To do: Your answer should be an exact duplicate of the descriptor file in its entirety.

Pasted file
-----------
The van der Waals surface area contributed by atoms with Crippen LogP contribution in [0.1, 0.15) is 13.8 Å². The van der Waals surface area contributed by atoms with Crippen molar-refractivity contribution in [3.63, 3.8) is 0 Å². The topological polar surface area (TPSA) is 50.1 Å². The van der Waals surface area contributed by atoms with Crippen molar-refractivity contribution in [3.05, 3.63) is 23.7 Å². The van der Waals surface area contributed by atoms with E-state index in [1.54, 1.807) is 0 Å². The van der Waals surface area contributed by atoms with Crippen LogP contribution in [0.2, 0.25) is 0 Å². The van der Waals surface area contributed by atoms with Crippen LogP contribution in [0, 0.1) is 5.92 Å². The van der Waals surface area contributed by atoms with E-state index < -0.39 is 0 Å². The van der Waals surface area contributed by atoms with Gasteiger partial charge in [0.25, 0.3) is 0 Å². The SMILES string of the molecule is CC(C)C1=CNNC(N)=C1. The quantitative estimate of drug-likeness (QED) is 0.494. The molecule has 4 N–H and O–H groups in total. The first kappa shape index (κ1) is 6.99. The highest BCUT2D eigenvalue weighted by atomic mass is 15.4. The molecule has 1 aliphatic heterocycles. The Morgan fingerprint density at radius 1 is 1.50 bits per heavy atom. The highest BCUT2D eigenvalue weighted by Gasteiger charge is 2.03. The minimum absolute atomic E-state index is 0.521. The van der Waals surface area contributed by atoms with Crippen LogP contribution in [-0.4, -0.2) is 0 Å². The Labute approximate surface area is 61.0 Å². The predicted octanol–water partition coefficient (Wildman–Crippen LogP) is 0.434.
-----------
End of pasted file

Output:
The van der Waals surface area contributed by atoms with Crippen LogP contribution in [0.1, 0.15) is 13.8 Å². The van der Waals surface area contributed by atoms with Crippen molar-refractivity contribution in [3.63, 3.8) is 0 Å². The topological polar surface area (TPSA) is 50.1 Å². The van der Waals surface area contributed by atoms with Crippen molar-refractivity contribution in [3.05, 3.63) is 23.7 Å². The van der Waals surface area contributed by atoms with E-state index in [1.54, 1.807) is 0 Å². The van der Waals surface area contributed by atoms with Crippen LogP contribution in [0.2, 0.25) is 0 Å². The van der Waals surface area contributed by atoms with Crippen LogP contribution in [0, 0.1) is 5.92 Å². The van der Waals surface area contributed by atoms with E-state index < -0.39 is 0 Å². The van der Waals surface area contributed by atoms with Gasteiger partial charge in [0.25, 0.3) is 0 Å². The SMILES string of the molecule is CC(C)C1=CNNC(N)=C1. The quantitative estimate of drug-likeness (QED) is 0.494. The molecule has 4 N–H and O–H groups in total. The first kappa shape index (κ1) is 6.99. The highest BCUT2D eigenvalue weighted by atomic mass is 15.4. The molecule has 1 aliphatic heterocycles. The Morgan fingerprint density at radius 1 is 1.50 bits per heavy atom. The highest BCUT2D eigenvalue weighted by Gasteiger charge is 2.03. The minimum absolute atomic E-state index is 0.521. The van der Waals surface area contributed by atoms with Crippen LogP contribution in [-0.4, -0.2) is 0 Å². The Labute approximate surface area is 61.0 Å². The predicted octanol–water partition coefficient (Wildman–Crippen LogP) is 0.434.